http://sethf.com/anticensorware/bess/google.php; Seth Finkelstein & Lee Tien, Blacklisting Bytes, at http: //www.eff.org/Censorship/ Censorware/20010306_eff_nrc_paper1.html; Seth Finkelstein, The PreSlipped Slope— Censorware vs. the Wayback Machine Web Archive, at http://sethf.com/anticensorware/general/slip.php; Seth Finkelstein, Smartfilter’s Greatest Evils, at http://sethf.com/anticensorware /smartfilter/greatestevils.php.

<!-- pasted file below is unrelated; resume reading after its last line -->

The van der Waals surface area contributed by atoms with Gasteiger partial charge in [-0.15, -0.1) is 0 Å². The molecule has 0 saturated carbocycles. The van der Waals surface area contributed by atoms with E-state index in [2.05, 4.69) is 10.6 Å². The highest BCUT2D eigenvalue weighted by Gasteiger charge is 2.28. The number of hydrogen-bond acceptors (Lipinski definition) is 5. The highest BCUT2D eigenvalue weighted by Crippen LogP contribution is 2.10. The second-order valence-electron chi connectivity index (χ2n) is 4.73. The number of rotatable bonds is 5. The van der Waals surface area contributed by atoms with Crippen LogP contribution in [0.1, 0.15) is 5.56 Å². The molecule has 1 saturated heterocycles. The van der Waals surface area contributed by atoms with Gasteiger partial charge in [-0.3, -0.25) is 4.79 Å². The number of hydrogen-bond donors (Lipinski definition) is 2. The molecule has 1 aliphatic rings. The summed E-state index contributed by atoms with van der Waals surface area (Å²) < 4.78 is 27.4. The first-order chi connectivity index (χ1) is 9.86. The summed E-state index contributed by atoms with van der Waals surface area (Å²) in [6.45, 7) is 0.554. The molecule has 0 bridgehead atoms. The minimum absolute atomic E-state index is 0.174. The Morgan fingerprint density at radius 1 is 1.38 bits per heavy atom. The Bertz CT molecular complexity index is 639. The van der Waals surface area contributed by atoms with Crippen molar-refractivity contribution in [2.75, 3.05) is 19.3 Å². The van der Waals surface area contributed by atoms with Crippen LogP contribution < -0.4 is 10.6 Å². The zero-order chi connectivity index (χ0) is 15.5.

3 § 1703, it offers no guidance on how such measures should distinguish between the low-value speech banned by CIPA and other speech on the Internet that is entitled to full First Amendment protection. Instead, CIPA simply defines a “technology protection measure” as a “specific technology that blocks or filters Internet access.” Id. This blind faith in technology is badly—and dangerously—misplaced. Because libraries lack the technological capability to block the Internet in any narrowly tailored fashion, CIPA’s “technology protection measure” requirement effectively forces them to use commercial blocking software. Commercial blocking software is, however, ill-suited to the requirements of the First Amendment. First, the current market does not offer products designed to filter out only the low-value speech barred by CIPA. As a consequence, the blocking software currently available on the market purposefully blocks far broader categories that include protected speech. Second, companies that produce blocking software have little incentive to tailor their products narrowly. To the contrary, because underblocking, not overblocking, generates complaints, these companies have strong economic incentives to design their software to block in an overbroad fashion. Third, commercial blocking software companies can, and in some instances do, use criteria that systematically discriminate against certain viewpoints. As a consequence, CIPA’s “technology protection measure” requirement forces libraries to regulate speech in manner that is systematically overbroad and that can involve viewpoint discrimination. Whether or not libraries create a designated public forum when they provide access to the Internet, the use of such an inherently suspect method of regulating speech should be subject to strict scrutiny.